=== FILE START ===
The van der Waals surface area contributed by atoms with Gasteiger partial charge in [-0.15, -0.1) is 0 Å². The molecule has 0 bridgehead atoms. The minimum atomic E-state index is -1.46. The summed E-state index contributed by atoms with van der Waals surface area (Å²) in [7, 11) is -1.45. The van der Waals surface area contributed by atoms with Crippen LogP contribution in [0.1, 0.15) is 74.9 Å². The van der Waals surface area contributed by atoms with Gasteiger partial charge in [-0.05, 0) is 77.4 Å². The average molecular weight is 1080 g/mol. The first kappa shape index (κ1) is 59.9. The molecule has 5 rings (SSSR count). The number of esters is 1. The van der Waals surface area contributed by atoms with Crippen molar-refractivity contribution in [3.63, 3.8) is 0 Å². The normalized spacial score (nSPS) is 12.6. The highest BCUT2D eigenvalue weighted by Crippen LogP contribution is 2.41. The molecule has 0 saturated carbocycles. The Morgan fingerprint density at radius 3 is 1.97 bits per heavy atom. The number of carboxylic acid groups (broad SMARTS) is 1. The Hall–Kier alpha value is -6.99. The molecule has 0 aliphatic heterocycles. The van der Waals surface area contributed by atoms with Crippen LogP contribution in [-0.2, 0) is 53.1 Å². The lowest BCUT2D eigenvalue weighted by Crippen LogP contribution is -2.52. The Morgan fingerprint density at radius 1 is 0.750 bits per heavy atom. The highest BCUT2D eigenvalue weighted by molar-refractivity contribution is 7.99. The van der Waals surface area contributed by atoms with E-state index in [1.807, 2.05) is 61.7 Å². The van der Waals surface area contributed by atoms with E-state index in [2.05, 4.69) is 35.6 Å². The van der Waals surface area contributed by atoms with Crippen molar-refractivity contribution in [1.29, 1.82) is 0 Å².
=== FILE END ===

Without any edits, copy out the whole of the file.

The van der Waals surface area contributed by atoms with Gasteiger partial charge in [-0.15, -0.1) is 0 Å². The molecule has 0 bridgehead atoms. The minimum atomic E-state index is -1.46. The summed E-state index contributed by atoms with van der Waals surface area (Å²) in [7, 11) is -1.45. The van der Waals surface area contributed by atoms with Crippen LogP contribution in [0.1, 0.15) is 74.9 Å². The van der Waals surface area contributed by atoms with Gasteiger partial charge in [-0.05, 0) is 77.4 Å². The average molecular weight is 1080 g/mol. The first kappa shape index (κ1) is 59.9. The molecule has 5 rings (SSSR count). The number of esters is 1. The van der Waals surface area contributed by atoms with Crippen molar-refractivity contribution in [3.63, 3.8) is 0 Å². The normalized spacial score (nSPS) is 12.6. The highest BCUT2D eigenvalue weighted by Crippen LogP contribution is 2.41. The molecule has 0 saturated carbocycles. The Morgan fingerprint density at radius 3 is 1.97 bits per heavy atom. The number of carboxylic acid groups (broad SMARTS) is 1. The Hall–Kier alpha value is -6.99. The molecule has 0 aliphatic heterocycles. The van der Waals surface area contributed by atoms with Crippen LogP contribution in [-0.2, 0) is 53.1 Å². The lowest BCUT2D eigenvalue weighted by Crippen LogP contribution is -2.52. The Morgan fingerprint density at radius 1 is 0.750 bits per heavy atom. The highest BCUT2D eigenvalue weighted by molar-refractivity contribution is 7.99. The van der Waals surface area contributed by atoms with E-state index in [1.807, 2.05) is 61.7 Å². The van der Waals surface area contributed by atoms with E-state index in [2.05, 4.69) is 35.6 Å². The van der Waals surface area contributed by atoms with Crippen molar-refractivity contribution in [1.29, 1.82) is 0 Å².